Bury St. Edmunds, three-and-a-half miles from Rushbrooke, obtained a charter in 1614 that enfranchised the borough, giving Jermyn an opportunity to exercise electoral patronage. At the next general election he claimed seats for himself and Hay’s secretary, John Woodford, and he sat for the borough himself for the rest of his parliamentary career. In the 1621 Parliament his first appointment was to help manage the conference of 16 Feb. on the petition against recusancy.50 His chief concern in the opening weeks of the session was to protect his patron Hay (now Viscount Doncaster) from scandal surrounding the concealed lands patent. On 28 Feb. Jermyn moved that the patent might be scrutinized by the committee for grievances, and when Doncaster’s name came up in debate on 13 Mar. he declared that his share in the profits had been used only to pay for supplies to the Wardrobe.51 On 15 Mar. James Lasher II complained that a London Grocer named Lovell had been enabled to pursue a career of fraud by protections obtained from Sir Richard Grosvenor and Jermyn, who could only explain rather lamely that he had mistaken a tradesman for a gentleman.52 In the tobacco debate of 18 Apr. he told the House that ‘he hath long used it and finds no hurt ... he loveth tobacco as ill as any, if ill tobacco’, and argued in favour of a ban on all imports from foreign plantations.53 On the alehouse patent he favoured extending the inquiry to the referees: ‘examine the fault without respect of persons’, he advised on 24 April.54 Three days later he made a speech against lawyers’ abuses, calling for ‘some law that lawyers in their pleading and arguing at the bar may not be permitted to fall from the matter and to scandalize the parties of either side’. He also complained of ‘judges suffering sons and favourites to go circuits and plead before them’ and ‘lawyers taking fees of both sides in one term’. His motion was referred to the committee engaged in drafting a bill against bribery.55 On the case of Edward Floyd, a Catholic lawyer who had slandered the king’s daughter, Jermyn said on 2 May that he thought it ‘better to whip him tomorrow for the honour of the House than to hang him a month hence’, and regretted the Commons’ inability to impose such a punishment.56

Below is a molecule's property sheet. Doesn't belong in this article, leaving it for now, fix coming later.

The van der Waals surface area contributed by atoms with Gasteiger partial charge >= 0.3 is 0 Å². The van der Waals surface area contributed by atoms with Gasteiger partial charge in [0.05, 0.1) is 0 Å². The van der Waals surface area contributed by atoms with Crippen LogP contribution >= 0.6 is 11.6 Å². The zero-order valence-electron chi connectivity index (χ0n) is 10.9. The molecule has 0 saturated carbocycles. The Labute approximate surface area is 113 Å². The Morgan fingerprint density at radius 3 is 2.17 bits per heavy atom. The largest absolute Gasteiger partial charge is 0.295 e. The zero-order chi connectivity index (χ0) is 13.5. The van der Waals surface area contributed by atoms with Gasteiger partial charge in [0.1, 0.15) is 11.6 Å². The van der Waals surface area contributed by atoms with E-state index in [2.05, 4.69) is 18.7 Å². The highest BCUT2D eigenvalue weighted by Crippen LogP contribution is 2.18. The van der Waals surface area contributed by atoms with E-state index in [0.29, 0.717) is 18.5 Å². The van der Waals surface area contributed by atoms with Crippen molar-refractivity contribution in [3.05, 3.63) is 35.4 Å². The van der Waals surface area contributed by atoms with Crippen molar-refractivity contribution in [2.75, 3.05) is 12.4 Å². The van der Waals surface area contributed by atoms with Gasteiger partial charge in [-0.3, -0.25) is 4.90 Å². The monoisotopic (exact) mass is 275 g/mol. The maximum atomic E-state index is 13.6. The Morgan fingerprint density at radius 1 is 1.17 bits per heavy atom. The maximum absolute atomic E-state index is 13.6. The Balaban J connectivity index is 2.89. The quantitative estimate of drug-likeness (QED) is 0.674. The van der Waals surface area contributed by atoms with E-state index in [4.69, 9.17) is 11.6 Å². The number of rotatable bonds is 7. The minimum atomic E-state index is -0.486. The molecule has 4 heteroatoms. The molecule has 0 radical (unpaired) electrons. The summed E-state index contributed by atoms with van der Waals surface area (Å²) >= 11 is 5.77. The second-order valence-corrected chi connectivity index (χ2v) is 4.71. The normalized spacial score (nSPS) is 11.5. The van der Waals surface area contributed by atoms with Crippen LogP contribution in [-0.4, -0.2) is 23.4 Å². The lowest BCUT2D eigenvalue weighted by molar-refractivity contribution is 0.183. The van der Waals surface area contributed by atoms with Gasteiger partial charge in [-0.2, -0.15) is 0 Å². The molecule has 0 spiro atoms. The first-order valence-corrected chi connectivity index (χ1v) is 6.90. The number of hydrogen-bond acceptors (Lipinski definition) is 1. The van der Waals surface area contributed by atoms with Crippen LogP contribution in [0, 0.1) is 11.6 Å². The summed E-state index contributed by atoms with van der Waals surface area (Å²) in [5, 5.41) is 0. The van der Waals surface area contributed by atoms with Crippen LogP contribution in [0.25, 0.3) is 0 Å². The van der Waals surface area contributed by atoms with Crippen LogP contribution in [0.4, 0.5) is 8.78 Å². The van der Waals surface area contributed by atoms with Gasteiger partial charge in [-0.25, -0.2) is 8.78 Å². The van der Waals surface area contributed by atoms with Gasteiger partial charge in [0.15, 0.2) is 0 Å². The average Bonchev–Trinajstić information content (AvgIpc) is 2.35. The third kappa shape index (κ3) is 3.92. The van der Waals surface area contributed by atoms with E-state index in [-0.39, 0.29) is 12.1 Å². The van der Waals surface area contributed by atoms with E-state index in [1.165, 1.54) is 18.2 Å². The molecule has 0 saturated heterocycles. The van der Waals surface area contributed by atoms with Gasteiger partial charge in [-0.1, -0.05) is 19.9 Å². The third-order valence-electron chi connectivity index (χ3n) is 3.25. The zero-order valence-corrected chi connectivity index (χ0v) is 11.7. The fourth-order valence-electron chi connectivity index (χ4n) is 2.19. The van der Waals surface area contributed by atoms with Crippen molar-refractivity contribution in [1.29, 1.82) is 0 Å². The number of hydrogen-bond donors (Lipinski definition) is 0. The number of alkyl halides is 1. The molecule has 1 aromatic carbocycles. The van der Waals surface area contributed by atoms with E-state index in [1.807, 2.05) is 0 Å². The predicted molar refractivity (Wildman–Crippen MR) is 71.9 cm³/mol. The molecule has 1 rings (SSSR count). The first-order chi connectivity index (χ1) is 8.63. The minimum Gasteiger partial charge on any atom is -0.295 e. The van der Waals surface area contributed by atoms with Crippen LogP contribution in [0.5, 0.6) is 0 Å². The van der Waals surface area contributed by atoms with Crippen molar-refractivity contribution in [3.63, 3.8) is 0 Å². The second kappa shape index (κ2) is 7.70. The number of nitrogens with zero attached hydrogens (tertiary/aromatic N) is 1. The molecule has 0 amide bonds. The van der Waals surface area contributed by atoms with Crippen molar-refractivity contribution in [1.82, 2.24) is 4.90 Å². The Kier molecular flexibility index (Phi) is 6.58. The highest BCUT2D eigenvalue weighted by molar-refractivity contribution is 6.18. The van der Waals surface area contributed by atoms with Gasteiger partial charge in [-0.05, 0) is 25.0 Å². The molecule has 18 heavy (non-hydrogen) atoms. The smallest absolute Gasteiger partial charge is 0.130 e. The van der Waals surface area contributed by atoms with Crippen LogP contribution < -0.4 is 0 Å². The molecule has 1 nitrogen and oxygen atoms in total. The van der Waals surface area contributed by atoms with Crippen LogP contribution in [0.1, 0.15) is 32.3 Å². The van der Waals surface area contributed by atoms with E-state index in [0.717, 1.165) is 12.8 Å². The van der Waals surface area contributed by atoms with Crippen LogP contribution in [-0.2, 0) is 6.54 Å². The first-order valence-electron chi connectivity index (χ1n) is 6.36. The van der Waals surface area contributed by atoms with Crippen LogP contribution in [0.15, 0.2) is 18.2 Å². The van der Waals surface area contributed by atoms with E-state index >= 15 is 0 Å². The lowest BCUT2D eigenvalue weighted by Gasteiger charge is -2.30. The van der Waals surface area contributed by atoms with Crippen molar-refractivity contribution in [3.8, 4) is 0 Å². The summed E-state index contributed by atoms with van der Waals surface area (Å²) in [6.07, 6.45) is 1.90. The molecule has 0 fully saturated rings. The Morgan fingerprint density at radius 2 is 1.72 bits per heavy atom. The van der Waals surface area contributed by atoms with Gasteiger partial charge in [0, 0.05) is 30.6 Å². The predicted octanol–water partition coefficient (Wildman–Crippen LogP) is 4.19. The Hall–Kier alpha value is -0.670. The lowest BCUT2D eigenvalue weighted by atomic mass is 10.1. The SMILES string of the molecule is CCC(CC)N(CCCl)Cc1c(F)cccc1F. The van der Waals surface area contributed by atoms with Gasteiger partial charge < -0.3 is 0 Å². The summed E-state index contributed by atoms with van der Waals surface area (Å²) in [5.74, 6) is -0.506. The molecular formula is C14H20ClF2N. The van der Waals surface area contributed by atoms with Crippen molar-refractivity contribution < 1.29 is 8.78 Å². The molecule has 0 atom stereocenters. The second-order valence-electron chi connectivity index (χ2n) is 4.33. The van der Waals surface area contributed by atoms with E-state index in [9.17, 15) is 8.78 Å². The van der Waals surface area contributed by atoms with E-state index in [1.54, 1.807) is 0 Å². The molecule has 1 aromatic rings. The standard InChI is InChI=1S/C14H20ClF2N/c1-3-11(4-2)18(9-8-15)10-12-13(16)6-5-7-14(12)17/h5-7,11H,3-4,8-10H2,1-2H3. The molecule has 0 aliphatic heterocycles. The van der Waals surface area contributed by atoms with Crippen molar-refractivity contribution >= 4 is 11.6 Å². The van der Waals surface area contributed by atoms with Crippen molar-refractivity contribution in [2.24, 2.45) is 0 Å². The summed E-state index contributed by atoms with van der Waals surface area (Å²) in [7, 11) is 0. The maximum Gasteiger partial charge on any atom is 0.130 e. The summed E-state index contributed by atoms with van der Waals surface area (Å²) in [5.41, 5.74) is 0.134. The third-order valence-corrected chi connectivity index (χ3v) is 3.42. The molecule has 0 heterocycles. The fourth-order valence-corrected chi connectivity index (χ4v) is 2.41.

On 12 May Jermyn praised the arms bill, to which he suggested only one alteration, that deputy lieutenants should decide on calibre, not the muster-master.57 He also desired provision ‘for a careful examination of the ordnance carried out in ships at their return; for else many will be by that means carried away’, and was appointed to the committee for the bill (14 May).58 On 17 May he successfully moved to recommit the bill to prohibit imports of corn, which had run into stiff opposition from merchants.59 He was named to help manage a conference on the Sabbath bill one week later (24 May).60 On the petition against the governor of Virginia he declared on 25 May that the colony’s laws were ten times more severe than those of England.61 When the adjournment was announced on 2 June he argued against trying to obtain a fortnight longer, which he thought would only ‘raise a great hope and frustrate the expectation of the commonwealth’.62

In the second sitting he urged the House on 28 Nov. to vote supply to ‘keep Count Mansfeld’s forces and ours in the Palatinate together, and not to consider the maintenance of a long war’. Clearly believing that this ‘noble action’ was worth whatever it might cost, he thought they should ‘give in such a manner as may secure the end for which it is given’.63 After the dissolution, unlike many advocates of entering the war in Europe on religious grounds, he was not averse to the proposed Spanish Match, and accompanied Charles and Buckingham to Spain in 1623.64

At the next general election Jermyn was re-elected, despite a challenge from Sir Francis Cottington*, who was recommended to Bury by Prince Charles’s Council.65 His committee appointments included the committee for privileges (23 Feb. 1624).66 He spoke in favour of sending a message to the Lords for the discharge of popish servants as security risks, and was appointed to help draft it on 24 February.67 Nevertheless, he succeeded in convincing the House two days later that an armed guard against Catholic extremists was unnecessary, declaring ‘they are but the faction now, and we the state, and ... we should not fear them’.68 He urged that relations with Spain should be immediately severed, and proposed on 1 Mar. ‘to thrust the word treaty out of the House, for every man is weary to hear of it’. Winding up the debate, he assumed that war was inevitable: ‘the Spaniard will take it for injury enough that we will be no longer abused, and will not want [i.e. fail] to give us just occasions of war when we leave to treat, and so will preserve our honours for that point’.69